NDN GETS BACK TO ITS ROOTS. So the annual NDN Conference gets under way at noon today, and guess who's on the speaker line-up? New Democrats. People who have ties to the Democratic Leadership Council. People accused on blogs of centrism. The main political speakers at the conference are: Rep. Rahm Emanuel, chair of the Democratic Congressional Campaign Committee; former Virginia Governor Mark Warner; Iowa Governor Tom Vilsack, chair of the DLC; and Senator Hillary Clinton. There's Bernard Schwartz, Chairman of the Board and CEO of Loral Space & Communications -- a defense contractor and major Democratic funder -- and also... Markos Moulitsas Zuniga , described on the conference schedule as an "internet pioneer."
Last time I saw Markos speak, at the Yearly Kos conference, I turned to my seat-mate and said: That man is going to run for office one day. Between his media trainer's styling advice (which included such tips as wearing hair-gel) and his now extensive public speaking experience, he is one of the very few bloggers who has really shown a capacity for personal growth and evolution in his relationship to the political and media mainstream, even while he has remained as hot-headed in his writing as he ever was. And where once it looked like NDN was getting sucked into the most noxious corners of what Jane Hamsher calls "greater Blogistan," today it looks like it's actually the bloggers who are getting sucked into NDN's mainstream, which seamlessly made room for those few capable of learning how to play the Washington power game. Some of them, like Markos, will be able to make a life in politics for themselves and perhaps be major players twenty years hence, if they chose to be, while others appear even now to be on the verge of losing it because of the stress of newly increased media scrutiny. And so the great story of the evolution of the Democratic Party that started in early 2003 with the linkages Joe Trippi built between the Howard Dean campaign and the blogs is continuing, and has entered a fascinating new phase.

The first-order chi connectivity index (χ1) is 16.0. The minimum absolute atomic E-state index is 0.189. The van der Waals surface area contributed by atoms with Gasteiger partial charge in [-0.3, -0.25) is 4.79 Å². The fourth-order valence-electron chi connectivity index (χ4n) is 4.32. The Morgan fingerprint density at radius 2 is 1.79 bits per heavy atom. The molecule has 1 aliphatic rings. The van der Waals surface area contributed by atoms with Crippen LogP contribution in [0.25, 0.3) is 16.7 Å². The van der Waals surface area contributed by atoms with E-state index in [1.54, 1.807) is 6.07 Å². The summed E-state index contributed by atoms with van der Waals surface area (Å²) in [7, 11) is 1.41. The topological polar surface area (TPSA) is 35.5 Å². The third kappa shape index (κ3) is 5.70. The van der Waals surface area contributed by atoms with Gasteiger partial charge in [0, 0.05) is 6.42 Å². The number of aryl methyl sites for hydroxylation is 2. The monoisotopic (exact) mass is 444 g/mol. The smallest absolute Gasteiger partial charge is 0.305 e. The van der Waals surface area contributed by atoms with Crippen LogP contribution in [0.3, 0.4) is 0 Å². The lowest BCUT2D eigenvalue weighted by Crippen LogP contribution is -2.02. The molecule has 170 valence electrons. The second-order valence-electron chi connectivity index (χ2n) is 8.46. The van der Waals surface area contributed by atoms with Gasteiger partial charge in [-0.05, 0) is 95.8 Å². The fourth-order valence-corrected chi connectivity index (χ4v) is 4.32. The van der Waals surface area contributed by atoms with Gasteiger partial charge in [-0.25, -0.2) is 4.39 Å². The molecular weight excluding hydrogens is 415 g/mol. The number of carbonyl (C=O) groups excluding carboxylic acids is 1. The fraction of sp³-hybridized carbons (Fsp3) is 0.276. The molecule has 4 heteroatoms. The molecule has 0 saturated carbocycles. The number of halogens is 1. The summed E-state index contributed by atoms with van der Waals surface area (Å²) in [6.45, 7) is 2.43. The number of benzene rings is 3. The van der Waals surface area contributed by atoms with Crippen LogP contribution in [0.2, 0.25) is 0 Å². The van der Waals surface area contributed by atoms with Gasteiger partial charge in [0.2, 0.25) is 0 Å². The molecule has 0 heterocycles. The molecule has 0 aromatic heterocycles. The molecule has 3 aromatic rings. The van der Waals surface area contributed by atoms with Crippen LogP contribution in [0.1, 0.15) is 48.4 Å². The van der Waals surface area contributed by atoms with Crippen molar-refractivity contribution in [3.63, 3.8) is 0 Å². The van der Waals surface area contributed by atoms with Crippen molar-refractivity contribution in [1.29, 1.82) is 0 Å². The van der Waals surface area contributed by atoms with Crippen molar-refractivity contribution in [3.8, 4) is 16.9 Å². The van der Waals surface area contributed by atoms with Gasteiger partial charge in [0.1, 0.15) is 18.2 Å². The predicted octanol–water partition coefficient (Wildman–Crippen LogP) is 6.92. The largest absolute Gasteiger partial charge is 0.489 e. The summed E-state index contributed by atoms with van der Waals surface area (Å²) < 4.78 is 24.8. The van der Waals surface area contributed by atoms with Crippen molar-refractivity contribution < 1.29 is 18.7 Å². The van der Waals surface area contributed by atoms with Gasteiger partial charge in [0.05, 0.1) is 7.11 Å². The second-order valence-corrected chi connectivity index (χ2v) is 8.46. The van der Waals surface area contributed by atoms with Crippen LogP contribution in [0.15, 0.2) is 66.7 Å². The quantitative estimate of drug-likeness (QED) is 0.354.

It's not just that Markos is now an insider at a forum that includes only anti-Iraq withdrawal deadline presidential contenders affiliated with the DLC. It's that Joe Rospars, who just three years ago was writing for a blog called Not Geniuses, is today running Internet strategy for the entire Democratic National Committee, and that when I see him around town now he's got the harried, somewhat stolid look of a Washington operative who spends all the time he doesn't spend at the office with one eye on his BlackBerry. There's a whole generation of Dean people like him who moved to Washington in late 2004 and have since become this city's technocratic elite and successful political consultants. It's not co-optation, to use the favored insult of political activists, but rather a natural part of the dynamic of American democracy, in which whatever is marginal and active eventually becomes established and central, and is moderated by the process of responding to public scrutiny as it gains power.